9. I’ll see what resources I can find and get back to you.
    As an old retired teacher, I have some idea of what you need.

    Thanks for your interesting viewpoints on the music I love to hear and play.
    I’m going back to browsing your content now…

  10. this course sounds great, man… would love .pdfs from the reader! on the canadian tip, lyndon phillip’s entry (“reading caribana 1997: black youth, puff daddy, style, and diaspora transformations”) in ‘Trinidad carnival: the cultural politics of a transnational festival’ has a section about tensions over the role of jamaican music (and later hiphop) at caribana as that festival increasingly came to represent pan-caribbean and black identities. not fully on point with the syllabus, but the essay would resonate with the d. thomas reading.

    also, the recent light in the attic reissues of toronto-based reggae have serious liner notes, though once again not outright academic analysis.

    good luck with the semester!

  11. was going to suggest gilman and fenn’s article on ragga in malawi, but then remembered you’re in that issue too

    the difference between urban/(largely)non-indigenous and rural/remote/indigenous reggae cultures in australia is really marked. Living in remote queensland people listened to and played a lot more acoustic and band based reggae. The kaloundra and reggaetown festivals lineups reflect that pretty strongly, and definitely attract a larger indigenous audience than anything down south. From what i remember the White article doesn’t really make a distinction between urban and non urban practise?
    From what I’ve seen, and heard from colleagues running clinics in the communities 90s hip hop seems to have a much greater resonance with indigenous youth now, which is definitely reflected in audiences.
    The fairly substantial increase in African immigration in the last ten years to Melbourne and Sydney has definitely been reflected at dancehall parties, in crowds, djs and promoters.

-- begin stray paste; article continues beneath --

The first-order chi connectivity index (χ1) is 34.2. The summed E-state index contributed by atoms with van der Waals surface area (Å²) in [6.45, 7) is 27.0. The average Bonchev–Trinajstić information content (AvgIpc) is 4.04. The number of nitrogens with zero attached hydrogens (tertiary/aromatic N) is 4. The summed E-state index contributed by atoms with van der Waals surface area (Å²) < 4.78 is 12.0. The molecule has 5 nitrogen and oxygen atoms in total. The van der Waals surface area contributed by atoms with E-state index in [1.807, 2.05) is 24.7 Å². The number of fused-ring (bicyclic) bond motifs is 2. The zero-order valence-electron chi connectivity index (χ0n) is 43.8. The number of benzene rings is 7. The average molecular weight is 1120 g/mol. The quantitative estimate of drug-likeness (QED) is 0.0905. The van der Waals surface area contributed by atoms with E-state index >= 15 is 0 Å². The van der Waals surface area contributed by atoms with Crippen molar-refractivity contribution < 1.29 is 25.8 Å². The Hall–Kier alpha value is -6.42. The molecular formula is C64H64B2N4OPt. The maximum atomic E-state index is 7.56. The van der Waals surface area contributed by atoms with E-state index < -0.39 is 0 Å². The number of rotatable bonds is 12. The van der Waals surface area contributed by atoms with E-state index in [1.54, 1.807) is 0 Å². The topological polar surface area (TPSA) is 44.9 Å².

jesse from chantdown soundsystem has archived his columns and some other articles on their site, he’d probably have other stuff if you shot him an email

    reggae as fashion

  12. @unsoundbwoy: this is all great stuff. thx much. will dig through some of these links. the syllabus is fast filling up, but these seem like some valuable resources/angles to add to the pile. i’ll bear in mind your points re: white’s study. it’s not the strongest piece, but i’ve been having trouble finding much at all. and even not-so-strong pieces are good for teaching with/through.

    @jafry44: yes, i’ve got those lightintheattic comps open in my browser right now. gonna order them for the liner notes, which seem promising. and good call on the carnival literature for parsing some of this stuff. i’ll have to look into that article and some others along those lines.

    @tally: good question. wouldn’t that be a wonderful thing.

    also, thx to john eden, who, via twitter, recommends the following links for reggae in UK:

    the first link includes the following video, which includes this gem in the introduction:

    “Now we’re trying to absorb the gifts that minorities like the West Indians have to offer today. To reject them now only impoverishes ourselves and frustrates those who want to give, those who perhaps feel the barriers against giving. Reggae symbolizes all this.”

  13. @JimJuice — I don’t think auditing is really a possibility, but if you’re ever in the area and want to stop in, just shoot me a note and we can work it out.

    But for those who might be interested in reading along / listening in, I am making efforts to make the course part of MIT’s OpenCourseWare program, so there should be recordings and transcriptions available, though I’m not sure with what sort of a lag.

  14. I found some stuff on Australian reggae which might be of interest to you.
    This article is a little old but still pretty relevant:
    Eliezer, Christie. “Aborigines get popular forum through reggae.(Brief Article).” Billboard 8 July 1995

    This is a radio documentary which is a little more recent:

    It might also be interesting to look at New Zealand and Pacific Island reggae in the course, since it’s way bigger there than in Australia, but i don’t think you would be able to find much written about it

  15. Can you post a list of suggested audio (w/out links, obvs) for input? Luckily — appropriately — I am sure the actual chunes are more prevalent than the lit. Namely, wanna make sure Digital Dubs Sound System gets on the brasileiro week.

  16. I don’t know any scholar articles about French reggae, but there are many bands inspired by jamaican musics. From dub which is quite big (Ez3kiel, High Tone, Peuple de l’herbe, zenzile), ska (K2r riddim), sometimes mixed with chanson (tryo, sinsemilia, gainsbourg also), or south west music (Masilia sound system).

  17. What an inspired course. I wish I could attend!
    Would you please let us know via your blog if the course becomes part of the MIT OpenCourseWare program?
    Many thanks.